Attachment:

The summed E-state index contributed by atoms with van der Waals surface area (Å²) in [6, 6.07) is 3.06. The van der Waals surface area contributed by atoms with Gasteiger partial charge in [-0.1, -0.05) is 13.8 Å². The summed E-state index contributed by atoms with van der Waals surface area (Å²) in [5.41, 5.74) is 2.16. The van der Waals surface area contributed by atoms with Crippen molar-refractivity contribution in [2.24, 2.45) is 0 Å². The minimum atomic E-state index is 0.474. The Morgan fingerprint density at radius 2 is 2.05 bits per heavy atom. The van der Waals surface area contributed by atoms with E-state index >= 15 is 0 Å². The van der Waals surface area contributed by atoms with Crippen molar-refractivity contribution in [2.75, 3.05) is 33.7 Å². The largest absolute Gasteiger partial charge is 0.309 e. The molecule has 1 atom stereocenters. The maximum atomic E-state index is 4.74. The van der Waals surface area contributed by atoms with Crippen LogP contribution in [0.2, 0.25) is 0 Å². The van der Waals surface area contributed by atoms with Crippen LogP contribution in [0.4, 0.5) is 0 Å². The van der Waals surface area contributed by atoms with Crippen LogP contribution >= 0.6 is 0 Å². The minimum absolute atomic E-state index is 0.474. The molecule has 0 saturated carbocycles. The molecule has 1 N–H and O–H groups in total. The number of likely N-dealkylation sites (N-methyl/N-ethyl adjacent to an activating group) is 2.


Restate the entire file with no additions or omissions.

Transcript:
The summed E-state index contributed by atoms with van der Waals surface area (Å²) in [6, 6.07) is 3.06. The van der Waals surface area contributed by atoms with Gasteiger partial charge in [-0.1, -0.05) is 13.8 Å². The summed E-state index contributed by atoms with van der Waals surface area (Å²) in [5.41, 5.74) is 2.16. The van der Waals surface area contributed by atoms with Crippen molar-refractivity contribution in [2.24, 2.45) is 0 Å². The minimum atomic E-state index is 0.474. The Morgan fingerprint density at radius 2 is 2.05 bits per heavy atom. The van der Waals surface area contributed by atoms with E-state index >= 15 is 0 Å². The van der Waals surface area contributed by atoms with Crippen molar-refractivity contribution in [2.75, 3.05) is 33.7 Å². The largest absolute Gasteiger partial charge is 0.309 e. The molecule has 1 atom stereocenters. The maximum atomic E-state index is 4.74. The van der Waals surface area contributed by atoms with Crippen LogP contribution in [0.2, 0.25) is 0 Å². The van der Waals surface area contributed by atoms with Crippen LogP contribution in [0.4, 0.5) is 0 Å². The van der Waals surface area contributed by atoms with Crippen LogP contribution >= 0.6 is 0 Å². The minimum absolute atomic E-state index is 0.474. The molecule has 0 saturated carbocycles. The molecule has 1 N–H and O–H groups in total. The number of likely N-dealkylation sites (N-methyl/N-ethyl adjacent to an activating group) is 2.